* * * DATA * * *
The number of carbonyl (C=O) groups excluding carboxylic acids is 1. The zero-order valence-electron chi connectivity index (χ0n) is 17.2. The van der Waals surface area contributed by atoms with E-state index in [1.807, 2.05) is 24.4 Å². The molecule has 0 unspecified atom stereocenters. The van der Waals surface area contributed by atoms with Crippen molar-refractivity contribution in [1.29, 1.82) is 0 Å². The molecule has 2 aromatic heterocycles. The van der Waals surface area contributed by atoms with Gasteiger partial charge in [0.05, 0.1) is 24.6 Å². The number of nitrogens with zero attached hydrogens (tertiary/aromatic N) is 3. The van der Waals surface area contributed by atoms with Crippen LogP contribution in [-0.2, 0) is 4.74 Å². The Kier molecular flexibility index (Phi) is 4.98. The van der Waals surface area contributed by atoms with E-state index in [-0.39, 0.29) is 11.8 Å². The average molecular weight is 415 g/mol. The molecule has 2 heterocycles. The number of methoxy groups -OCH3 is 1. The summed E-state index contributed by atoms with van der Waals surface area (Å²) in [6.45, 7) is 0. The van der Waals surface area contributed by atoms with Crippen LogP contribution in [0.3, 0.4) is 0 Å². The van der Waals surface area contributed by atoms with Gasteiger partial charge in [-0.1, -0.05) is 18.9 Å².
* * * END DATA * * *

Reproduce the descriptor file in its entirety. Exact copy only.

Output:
The number of carbonyl (C=O) groups excluding carboxylic acids is 1. The zero-order valence-electron chi connectivity index (χ0n) is 17.2. The van der Waals surface area contributed by atoms with E-state index in [1.807, 2.05) is 24.4 Å². The molecule has 0 unspecified atom stereocenters. The van der Waals surface area contributed by atoms with Crippen molar-refractivity contribution in [1.29, 1.82) is 0 Å². The molecule has 2 aromatic heterocycles. The van der Waals surface area contributed by atoms with Gasteiger partial charge in [0.05, 0.1) is 24.6 Å². The number of nitrogens with zero attached hydrogens (tertiary/aromatic N) is 3. The van der Waals surface area contributed by atoms with Crippen LogP contribution in [-0.2, 0) is 4.74 Å². The Kier molecular flexibility index (Phi) is 4.98. The van der Waals surface area contributed by atoms with E-state index in [-0.39, 0.29) is 11.8 Å². The average molecular weight is 415 g/mol. The molecule has 2 heterocycles. The number of methoxy groups -OCH3 is 1. The summed E-state index contributed by atoms with van der Waals surface area (Å²) in [6.45, 7) is 0. The van der Waals surface area contributed by atoms with Crippen LogP contribution in [0.3, 0.4) is 0 Å². The van der Waals surface area contributed by atoms with Gasteiger partial charge in [-0.1, -0.05) is 18.9 Å².